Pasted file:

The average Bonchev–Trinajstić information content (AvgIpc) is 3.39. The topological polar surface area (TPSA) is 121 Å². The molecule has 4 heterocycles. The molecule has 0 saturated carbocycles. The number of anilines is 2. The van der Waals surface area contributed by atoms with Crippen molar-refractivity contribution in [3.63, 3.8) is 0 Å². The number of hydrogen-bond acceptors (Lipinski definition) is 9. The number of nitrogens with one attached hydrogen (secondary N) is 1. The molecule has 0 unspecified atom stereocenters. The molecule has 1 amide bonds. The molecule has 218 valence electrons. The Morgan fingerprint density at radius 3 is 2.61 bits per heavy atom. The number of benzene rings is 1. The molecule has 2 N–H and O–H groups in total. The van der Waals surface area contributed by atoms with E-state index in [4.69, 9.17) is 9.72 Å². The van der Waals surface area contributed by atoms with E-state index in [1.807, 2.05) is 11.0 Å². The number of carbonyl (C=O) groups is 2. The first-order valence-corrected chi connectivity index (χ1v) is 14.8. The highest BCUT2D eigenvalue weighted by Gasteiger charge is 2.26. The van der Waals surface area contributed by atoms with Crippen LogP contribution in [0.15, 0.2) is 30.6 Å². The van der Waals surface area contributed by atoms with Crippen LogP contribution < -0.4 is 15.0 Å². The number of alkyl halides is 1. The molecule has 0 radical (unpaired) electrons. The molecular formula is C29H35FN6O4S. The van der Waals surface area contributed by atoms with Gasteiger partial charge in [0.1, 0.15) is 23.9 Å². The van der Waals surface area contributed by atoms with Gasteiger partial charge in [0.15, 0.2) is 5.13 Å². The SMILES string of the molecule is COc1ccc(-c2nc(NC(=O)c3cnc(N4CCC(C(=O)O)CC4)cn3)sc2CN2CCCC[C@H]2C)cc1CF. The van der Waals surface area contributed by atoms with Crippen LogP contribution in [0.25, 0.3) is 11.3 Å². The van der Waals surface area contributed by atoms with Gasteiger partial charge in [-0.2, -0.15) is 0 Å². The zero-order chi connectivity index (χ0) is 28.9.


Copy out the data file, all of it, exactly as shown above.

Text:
The average Bonchev–Trinajstić information content (AvgIpc) is 3.39. The topological polar surface area (TPSA) is 121 Å². The molecule has 4 heterocycles. The molecule has 0 saturated carbocycles. The number of anilines is 2. The van der Waals surface area contributed by atoms with Crippen molar-refractivity contribution in [3.63, 3.8) is 0 Å². The number of hydrogen-bond acceptors (Lipinski definition) is 9. The number of nitrogens with one attached hydrogen (secondary N) is 1. The molecule has 0 unspecified atom stereocenters. The molecule has 1 amide bonds. The molecule has 218 valence electrons. The Morgan fingerprint density at radius 3 is 2.61 bits per heavy atom. The number of benzene rings is 1. The molecule has 2 N–H and O–H groups in total. The van der Waals surface area contributed by atoms with E-state index in [4.69, 9.17) is 9.72 Å². The van der Waals surface area contributed by atoms with E-state index in [1.807, 2.05) is 11.0 Å². The number of carbonyl (C=O) groups is 2. The first-order valence-corrected chi connectivity index (χ1v) is 14.8. The highest BCUT2D eigenvalue weighted by Gasteiger charge is 2.26. The van der Waals surface area contributed by atoms with Crippen LogP contribution in [0.15, 0.2) is 30.6 Å². The van der Waals surface area contributed by atoms with Crippen LogP contribution < -0.4 is 15.0 Å². The number of alkyl halides is 1. The molecule has 0 radical (unpaired) electrons. The molecular formula is C29H35FN6O4S. The van der Waals surface area contributed by atoms with Gasteiger partial charge in [0.1, 0.15) is 23.9 Å². The van der Waals surface area contributed by atoms with Gasteiger partial charge in [0.15, 0.2) is 5.13 Å². The SMILES string of the molecule is COc1ccc(-c2nc(NC(=O)c3cnc(N4CCC(C(=O)O)CC4)cn3)sc2CN2CCCC[C@H]2C)cc1CF. The van der Waals surface area contributed by atoms with Crippen LogP contribution in [0.25, 0.3) is 11.3 Å². The van der Waals surface area contributed by atoms with Gasteiger partial charge in [-0.2, -0.15) is 0 Å². The zero-order chi connectivity index (χ0) is 28.9.